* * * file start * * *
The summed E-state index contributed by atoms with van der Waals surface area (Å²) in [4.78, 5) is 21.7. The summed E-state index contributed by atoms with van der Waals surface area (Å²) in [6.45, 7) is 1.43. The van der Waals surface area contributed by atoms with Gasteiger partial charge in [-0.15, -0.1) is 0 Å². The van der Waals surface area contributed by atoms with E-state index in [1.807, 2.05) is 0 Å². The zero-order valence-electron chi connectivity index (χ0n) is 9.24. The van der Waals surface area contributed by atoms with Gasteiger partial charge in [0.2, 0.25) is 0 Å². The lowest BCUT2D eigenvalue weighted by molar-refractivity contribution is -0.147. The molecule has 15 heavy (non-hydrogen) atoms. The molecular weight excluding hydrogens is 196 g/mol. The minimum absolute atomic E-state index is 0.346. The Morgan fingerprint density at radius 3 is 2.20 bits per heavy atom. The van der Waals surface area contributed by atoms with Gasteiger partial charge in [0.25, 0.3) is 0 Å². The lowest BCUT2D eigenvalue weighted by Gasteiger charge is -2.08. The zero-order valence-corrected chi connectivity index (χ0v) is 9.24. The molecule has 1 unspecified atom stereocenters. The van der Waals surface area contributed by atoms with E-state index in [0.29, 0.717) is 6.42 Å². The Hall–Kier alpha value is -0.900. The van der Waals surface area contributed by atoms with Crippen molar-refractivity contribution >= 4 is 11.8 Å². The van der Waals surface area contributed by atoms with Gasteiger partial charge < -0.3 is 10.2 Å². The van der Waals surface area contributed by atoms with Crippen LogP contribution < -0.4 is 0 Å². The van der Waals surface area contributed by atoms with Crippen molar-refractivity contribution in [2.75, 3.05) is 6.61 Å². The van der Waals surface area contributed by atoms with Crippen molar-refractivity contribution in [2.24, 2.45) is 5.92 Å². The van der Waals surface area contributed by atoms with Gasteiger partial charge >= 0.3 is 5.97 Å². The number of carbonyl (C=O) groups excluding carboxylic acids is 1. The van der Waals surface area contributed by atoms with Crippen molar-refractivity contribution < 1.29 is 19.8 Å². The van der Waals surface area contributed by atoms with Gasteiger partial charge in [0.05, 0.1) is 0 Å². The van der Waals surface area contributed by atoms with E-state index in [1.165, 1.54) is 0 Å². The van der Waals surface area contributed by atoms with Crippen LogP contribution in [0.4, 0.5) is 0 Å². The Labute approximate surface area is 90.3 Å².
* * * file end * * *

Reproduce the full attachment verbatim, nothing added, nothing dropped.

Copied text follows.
The summed E-state index contributed by atoms with van der Waals surface area (Å²) in [4.78, 5) is 21.7. The summed E-state index contributed by atoms with van der Waals surface area (Å²) in [6.45, 7) is 1.43. The van der Waals surface area contributed by atoms with Gasteiger partial charge in [-0.15, -0.1) is 0 Å². The van der Waals surface area contributed by atoms with E-state index in [1.807, 2.05) is 0 Å². The zero-order valence-electron chi connectivity index (χ0n) is 9.24. The van der Waals surface area contributed by atoms with Gasteiger partial charge in [0.2, 0.25) is 0 Å². The lowest BCUT2D eigenvalue weighted by molar-refractivity contribution is -0.147. The molecule has 15 heavy (non-hydrogen) atoms. The molecular weight excluding hydrogens is 196 g/mol. The minimum absolute atomic E-state index is 0.346. The Morgan fingerprint density at radius 3 is 2.20 bits per heavy atom. The van der Waals surface area contributed by atoms with Gasteiger partial charge in [0.25, 0.3) is 0 Å². The lowest BCUT2D eigenvalue weighted by Gasteiger charge is -2.08. The zero-order valence-corrected chi connectivity index (χ0v) is 9.24. The molecule has 1 unspecified atom stereocenters. The van der Waals surface area contributed by atoms with E-state index in [0.29, 0.717) is 6.42 Å². The Hall–Kier alpha value is -0.900. The van der Waals surface area contributed by atoms with Crippen molar-refractivity contribution >= 4 is 11.8 Å². The van der Waals surface area contributed by atoms with Gasteiger partial charge < -0.3 is 10.2 Å². The van der Waals surface area contributed by atoms with Crippen LogP contribution < -0.4 is 0 Å². The van der Waals surface area contributed by atoms with Crippen molar-refractivity contribution in [2.75, 3.05) is 6.61 Å². The van der Waals surface area contributed by atoms with Crippen molar-refractivity contribution in [2.24, 2.45) is 5.92 Å². The van der Waals surface area contributed by atoms with Gasteiger partial charge >= 0.3 is 5.97 Å². The number of carbonyl (C=O) groups excluding carboxylic acids is 1. The van der Waals surface area contributed by atoms with Crippen molar-refractivity contribution < 1.29 is 19.8 Å². The van der Waals surface area contributed by atoms with Gasteiger partial charge in [0.05, 0.1) is 0 Å². The van der Waals surface area contributed by atoms with E-state index in [1.165, 1.54) is 0 Å². The van der Waals surface area contributed by atoms with Crippen LogP contribution in [0.4, 0.5) is 0 Å². The Labute approximate surface area is 90.3 Å².